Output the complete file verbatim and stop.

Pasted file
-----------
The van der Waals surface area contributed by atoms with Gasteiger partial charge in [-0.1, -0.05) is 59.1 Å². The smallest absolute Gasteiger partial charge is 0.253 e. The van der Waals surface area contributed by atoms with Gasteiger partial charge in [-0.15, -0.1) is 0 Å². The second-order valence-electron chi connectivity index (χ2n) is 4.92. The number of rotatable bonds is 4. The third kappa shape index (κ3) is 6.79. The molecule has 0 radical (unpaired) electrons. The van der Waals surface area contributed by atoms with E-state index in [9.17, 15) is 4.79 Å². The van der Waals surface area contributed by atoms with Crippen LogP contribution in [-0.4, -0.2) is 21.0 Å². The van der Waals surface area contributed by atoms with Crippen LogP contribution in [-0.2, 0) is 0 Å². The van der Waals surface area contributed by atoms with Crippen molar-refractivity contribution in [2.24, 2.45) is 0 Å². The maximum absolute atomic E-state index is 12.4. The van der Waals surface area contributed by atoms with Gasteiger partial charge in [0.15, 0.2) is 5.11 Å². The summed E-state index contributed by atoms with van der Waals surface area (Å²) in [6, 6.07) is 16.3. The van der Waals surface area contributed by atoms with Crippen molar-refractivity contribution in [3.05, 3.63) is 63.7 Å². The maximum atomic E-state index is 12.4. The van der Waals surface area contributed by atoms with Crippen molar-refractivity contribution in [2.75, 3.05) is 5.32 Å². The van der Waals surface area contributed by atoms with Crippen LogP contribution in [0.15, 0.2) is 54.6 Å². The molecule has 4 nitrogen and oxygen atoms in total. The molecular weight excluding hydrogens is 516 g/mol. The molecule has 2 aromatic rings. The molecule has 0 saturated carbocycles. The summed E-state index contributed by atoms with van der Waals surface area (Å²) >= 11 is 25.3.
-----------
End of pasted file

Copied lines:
The van der Waals surface area contributed by atoms with Gasteiger partial charge in [-0.1, -0.05) is 59.1 Å². The smallest absolute Gasteiger partial charge is 0.253 e. The van der Waals surface area contributed by atoms with Gasteiger partial charge in [-0.15, -0.1) is 0 Å². The second-order valence-electron chi connectivity index (χ2n) is 4.92. The number of rotatable bonds is 4. The third kappa shape index (κ3) is 6.79. The molecule has 0 radical (unpaired) electrons. The van der Waals surface area contributed by atoms with E-state index in [9.17, 15) is 4.79 Å². The van der Waals surface area contributed by atoms with Crippen LogP contribution in [-0.4, -0.2) is 21.0 Å². The van der Waals surface area contributed by atoms with Crippen LogP contribution in [-0.2, 0) is 0 Å². The van der Waals surface area contributed by atoms with Crippen molar-refractivity contribution in [2.24, 2.45) is 0 Å². The maximum absolute atomic E-state index is 12.4. The van der Waals surface area contributed by atoms with Gasteiger partial charge in [0.15, 0.2) is 5.11 Å². The summed E-state index contributed by atoms with van der Waals surface area (Å²) in [6, 6.07) is 16.3. The van der Waals surface area contributed by atoms with Crippen molar-refractivity contribution in [3.05, 3.63) is 63.7 Å². The maximum atomic E-state index is 12.4. The van der Waals surface area contributed by atoms with Crippen molar-refractivity contribution in [2.75, 3.05) is 5.32 Å². The van der Waals surface area contributed by atoms with Crippen LogP contribution in [0.15, 0.2) is 54.6 Å². The molecule has 4 nitrogen and oxygen atoms in total. The molecular weight excluding hydrogens is 516 g/mol. The molecule has 2 aromatic rings. The molecule has 0 saturated carbocycles. The summed E-state index contributed by atoms with van der Waals surface area (Å²) >= 11 is 25.3.